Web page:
Monday, October 19, 2009

REVIEW: Too Many Toys

Shannon, D.  (2008).  Too Many Toys.  New York:  The Blue Sky Press.


Spencer has too many toys.  Way too many.  They're all over the place.  And he keeps getting more, because EVERYONE gives Spencer toys.

What initially seems like a child's favorite, best-est, happiest dream EVER, turns out to be a curse as the toys become hazards for his family.  Then the worth thing imaginable happens:  Mom says some of the least favorite toys have got to go.

I am fond of Shannon's illustrations in this book. They're vibrant and full of toys readers will love to stare at. Shannon does a great job with perspective, making some of the toy's dominate the page and look life-like. I especially like the faces Spencer makes from page to page. This being among my favorites:

Intermixed among all the descriptions of the toys, Shannon makes gentle critiques of video games and present-giving culture.  As the story goes on, it becomes more and more didactic, clearly giving the message having fewer toys is better will cause children to appreciate those toys more.  While a necessary lesson, I feel like it should be directed to parents more than children.


Too Many Toys would be a good book to share with kids before it's time to do a massive family house cleaning, or before a parent or school hopes to give some toys away to charity.

Since students will probably enjoy staring at the illustrations (in fact it's hard not to) a teacher can encourage students to draw pictures of their own favorite toy and create a story for it.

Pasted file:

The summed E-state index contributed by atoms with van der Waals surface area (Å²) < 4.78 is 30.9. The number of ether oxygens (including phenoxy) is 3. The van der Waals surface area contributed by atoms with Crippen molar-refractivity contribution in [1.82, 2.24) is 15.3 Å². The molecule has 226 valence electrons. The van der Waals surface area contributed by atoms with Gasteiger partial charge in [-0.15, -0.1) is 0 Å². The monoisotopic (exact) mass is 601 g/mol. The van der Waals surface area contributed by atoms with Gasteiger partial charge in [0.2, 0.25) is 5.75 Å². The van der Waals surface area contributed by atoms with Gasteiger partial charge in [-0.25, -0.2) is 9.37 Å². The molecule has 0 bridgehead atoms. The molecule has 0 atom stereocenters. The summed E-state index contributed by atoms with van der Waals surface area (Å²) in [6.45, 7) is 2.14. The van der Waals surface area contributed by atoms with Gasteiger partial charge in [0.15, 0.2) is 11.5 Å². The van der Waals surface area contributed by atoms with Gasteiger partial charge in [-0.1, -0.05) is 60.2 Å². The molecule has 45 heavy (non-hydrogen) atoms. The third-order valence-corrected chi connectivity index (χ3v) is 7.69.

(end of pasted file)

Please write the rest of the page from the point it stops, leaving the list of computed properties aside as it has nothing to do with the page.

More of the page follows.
Part of the narrative shows Spencer negotiating with his mother to keep certain toys.  Based of of that, a teacher could build a lesson around the art of negotiating or use it to describe a bartering system.  Since part of the message is to decrease the number of toys children have, a class could brainstorm thoughtful gift ideas that involve imagination or doing  something for a friend or loved one instead of shopping for a toy.

This would be a good book to pair with the shorter book, Not a Box.  Perhaps a teacher or parent could read Too Many Toys and the student could read Not a Box aloud.

Quotes of Note:

"Spencer had too many toys.  They covered the floor of his bedroom and piled up in his closet.  They were stashed under his bed.  They spilled down the stairs and into the living room."

"He had puzzles, board games, and talking books that fueled his mind...and loud, jumpy, frenzied video games that didn't."

"Everyone gave toys to Spencer."

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